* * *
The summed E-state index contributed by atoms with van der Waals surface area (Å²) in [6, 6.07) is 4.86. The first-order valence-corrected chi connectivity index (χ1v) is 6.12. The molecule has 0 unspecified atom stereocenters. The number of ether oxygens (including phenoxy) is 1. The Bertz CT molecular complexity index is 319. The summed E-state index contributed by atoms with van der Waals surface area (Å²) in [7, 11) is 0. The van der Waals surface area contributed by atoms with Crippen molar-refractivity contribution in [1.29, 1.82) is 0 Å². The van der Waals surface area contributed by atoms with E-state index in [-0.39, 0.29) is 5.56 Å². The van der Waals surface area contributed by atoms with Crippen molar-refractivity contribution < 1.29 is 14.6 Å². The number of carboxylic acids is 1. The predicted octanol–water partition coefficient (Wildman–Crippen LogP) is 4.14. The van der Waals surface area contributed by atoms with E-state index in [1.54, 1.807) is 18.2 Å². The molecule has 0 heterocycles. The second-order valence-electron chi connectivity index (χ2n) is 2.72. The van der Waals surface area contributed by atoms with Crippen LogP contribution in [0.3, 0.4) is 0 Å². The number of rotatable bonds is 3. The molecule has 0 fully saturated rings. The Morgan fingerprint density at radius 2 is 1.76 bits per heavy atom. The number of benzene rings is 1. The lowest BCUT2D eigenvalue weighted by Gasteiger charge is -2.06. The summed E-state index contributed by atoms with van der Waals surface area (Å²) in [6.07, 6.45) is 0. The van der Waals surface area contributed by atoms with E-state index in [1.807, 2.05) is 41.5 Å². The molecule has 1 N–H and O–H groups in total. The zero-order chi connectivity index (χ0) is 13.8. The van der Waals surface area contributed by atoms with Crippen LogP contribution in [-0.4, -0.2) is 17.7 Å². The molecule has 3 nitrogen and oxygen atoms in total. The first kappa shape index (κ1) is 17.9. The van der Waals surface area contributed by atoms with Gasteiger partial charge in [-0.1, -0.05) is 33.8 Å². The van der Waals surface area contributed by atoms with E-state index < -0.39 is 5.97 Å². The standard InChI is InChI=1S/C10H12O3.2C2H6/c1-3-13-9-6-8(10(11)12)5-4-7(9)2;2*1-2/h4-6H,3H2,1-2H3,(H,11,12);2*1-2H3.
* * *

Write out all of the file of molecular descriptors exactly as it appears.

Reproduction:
The summed E-state index contributed by atoms with van der Waals surface area (Å²) in [6, 6.07) is 4.86. The first-order valence-corrected chi connectivity index (χ1v) is 6.12. The molecule has 0 unspecified atom stereocenters. The number of ether oxygens (including phenoxy) is 1. The Bertz CT molecular complexity index is 319. The summed E-state index contributed by atoms with van der Waals surface area (Å²) in [7, 11) is 0. The van der Waals surface area contributed by atoms with Crippen molar-refractivity contribution in [1.29, 1.82) is 0 Å². The van der Waals surface area contributed by atoms with E-state index in [-0.39, 0.29) is 5.56 Å². The van der Waals surface area contributed by atoms with Crippen molar-refractivity contribution < 1.29 is 14.6 Å². The number of carboxylic acids is 1. The predicted octanol–water partition coefficient (Wildman–Crippen LogP) is 4.14. The van der Waals surface area contributed by atoms with E-state index in [1.54, 1.807) is 18.2 Å². The molecule has 0 heterocycles. The second-order valence-electron chi connectivity index (χ2n) is 2.72. The van der Waals surface area contributed by atoms with Crippen LogP contribution in [0.3, 0.4) is 0 Å². The number of rotatable bonds is 3. The molecule has 0 fully saturated rings. The Morgan fingerprint density at radius 2 is 1.76 bits per heavy atom. The number of benzene rings is 1. The lowest BCUT2D eigenvalue weighted by Gasteiger charge is -2.06. The summed E-state index contributed by atoms with van der Waals surface area (Å²) in [6.07, 6.45) is 0. The van der Waals surface area contributed by atoms with E-state index in [1.807, 2.05) is 41.5 Å². The molecule has 1 N–H and O–H groups in total. The zero-order chi connectivity index (χ0) is 13.8. The van der Waals surface area contributed by atoms with Crippen LogP contribution in [-0.4, -0.2) is 17.7 Å². The molecule has 3 nitrogen and oxygen atoms in total. The first kappa shape index (κ1) is 17.9. The van der Waals surface area contributed by atoms with Gasteiger partial charge in [-0.1, -0.05) is 33.8 Å². The van der Waals surface area contributed by atoms with E-state index < -0.39 is 5.97 Å². The standard InChI is InChI=1S/C10H12O3.2C2H6/c1-3-13-9-6-8(10(11)12)5-4-7(9)2;2*1-2/h4-6H,3H2,1-2H3,(H,11,12);2*1-2H3.